Elizabeth Warren Apologized To Cherokee Nation For Her Misguided DNA Test

Photo: Michael Brochstein/SOPA Images/LightRocket/Getty Images.
Sen. Elizabeth Warren has privately apologized to the leadership of Cherokee Nation for the confusion created by her ill-advised decision to take a DNA test to prove she has Indigenous ancestry, The Intercept reports.
Warren, who launched an exploratory committee in late December and is expected to officially announce her presidential bid next week, came under fire last fall after releasing the results of a DNA test performed by Stanford geneticist Carlos Bustamante. The Massachusetts senator has been involved since 2012 in a ongoing debate over her claims to Native American heritage, specifically Cherokee and Delaware Indian. She's never provided any proof of her self-proclaimed ancestry, insisting it was part of her family's stories, and has never sought out tribal citizenship.
“Senator Warren has reached out to us and has apologized to the tribe,” Julie Hubbard, Cherokee Nation’s executive director of communications, told The Intercept. “We are encouraged by this dialogue and understanding that being a Cherokee Nation tribal citizen is rooted in centuries of culture and laws not through DNA tests. We are encouraged by her action and hope that the slurs and mockery of tribal citizens and Indian history and heritage will now come to an end.”
The DNA test was an attempt to clear the air, in light of President Donald Trump's repeated use of the slur "Pocahontas" to mock Warren's claims. (He had even challenged her to take the test and donate $1 million to the charity of her choice if the results were positive.) According to Bustamante, the senator "absolutely [had] a Native American ancestor in [her] pedigree," dating from six to 10 generations.
But the test backfired. It was not only insulting to Indigenous peoples and muddled the mainstream perception of how sovereign tribal nations determine citizenship, but also played directly into the United States' persistent racial essentialism. Warren faced backlash from most tribal leaders, including from Cherokee Nation. "Sovereign tribal nations set their own legal requirements for citizenship, and while DNA tests can be used to determine lineage, such as paternity to an individual, it is not evidence for tribal affiliation," the Cherokee Nation’s secretary of state Chuck Hoskin, Jr. said in a statement at the time. "Using a DNA test to lay claim to any connection to the Cherokee Nation or any tribal nation, even vaguely, is inappropriate and wrong."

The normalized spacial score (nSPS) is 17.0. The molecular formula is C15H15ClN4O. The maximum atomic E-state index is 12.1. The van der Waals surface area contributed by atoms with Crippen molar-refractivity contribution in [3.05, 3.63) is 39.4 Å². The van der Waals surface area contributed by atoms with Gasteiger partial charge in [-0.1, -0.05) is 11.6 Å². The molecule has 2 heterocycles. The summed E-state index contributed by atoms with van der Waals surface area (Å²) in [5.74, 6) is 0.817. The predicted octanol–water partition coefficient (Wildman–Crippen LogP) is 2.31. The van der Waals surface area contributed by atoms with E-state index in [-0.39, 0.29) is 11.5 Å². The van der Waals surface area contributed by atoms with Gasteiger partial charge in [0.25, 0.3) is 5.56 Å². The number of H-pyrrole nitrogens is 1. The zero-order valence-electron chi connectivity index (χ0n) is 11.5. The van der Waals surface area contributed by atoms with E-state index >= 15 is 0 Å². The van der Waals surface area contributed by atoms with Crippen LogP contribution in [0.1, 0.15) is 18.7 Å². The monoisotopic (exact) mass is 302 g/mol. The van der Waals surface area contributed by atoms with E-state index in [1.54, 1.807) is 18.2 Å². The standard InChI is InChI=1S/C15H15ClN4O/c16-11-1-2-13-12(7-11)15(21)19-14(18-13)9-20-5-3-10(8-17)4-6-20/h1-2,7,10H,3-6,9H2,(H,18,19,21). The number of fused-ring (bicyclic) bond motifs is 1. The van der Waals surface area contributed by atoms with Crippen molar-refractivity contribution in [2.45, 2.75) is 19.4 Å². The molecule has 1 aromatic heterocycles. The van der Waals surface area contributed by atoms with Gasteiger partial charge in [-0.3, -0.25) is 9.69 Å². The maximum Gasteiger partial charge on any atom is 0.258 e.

And of course, Trump also refused to honor the bet and continued to peddle the "Pocahontas" slur.
But as she prepares to formally launch her 2020 presidential campaign, Warren has been trying to make amends. She has insisted she's not trying to make it seem like she belongs to a marginalized community, nor she's seeking tribal citizenship. "I am not a person of color. I am not a citizen of a tribe," she said in Sioux City, IA last month. "I grew up in Oklahoma, and like a lot of folks in Oklahoma, we heard stories about our ancestry. When I first ran for public office, Republicans homed in on this part of my history, and thought they could make a lot of hay out of it. A lot of racial slurs, and a lot of ugly stuff. And so my decision was — I’m just gonna put it all out there."

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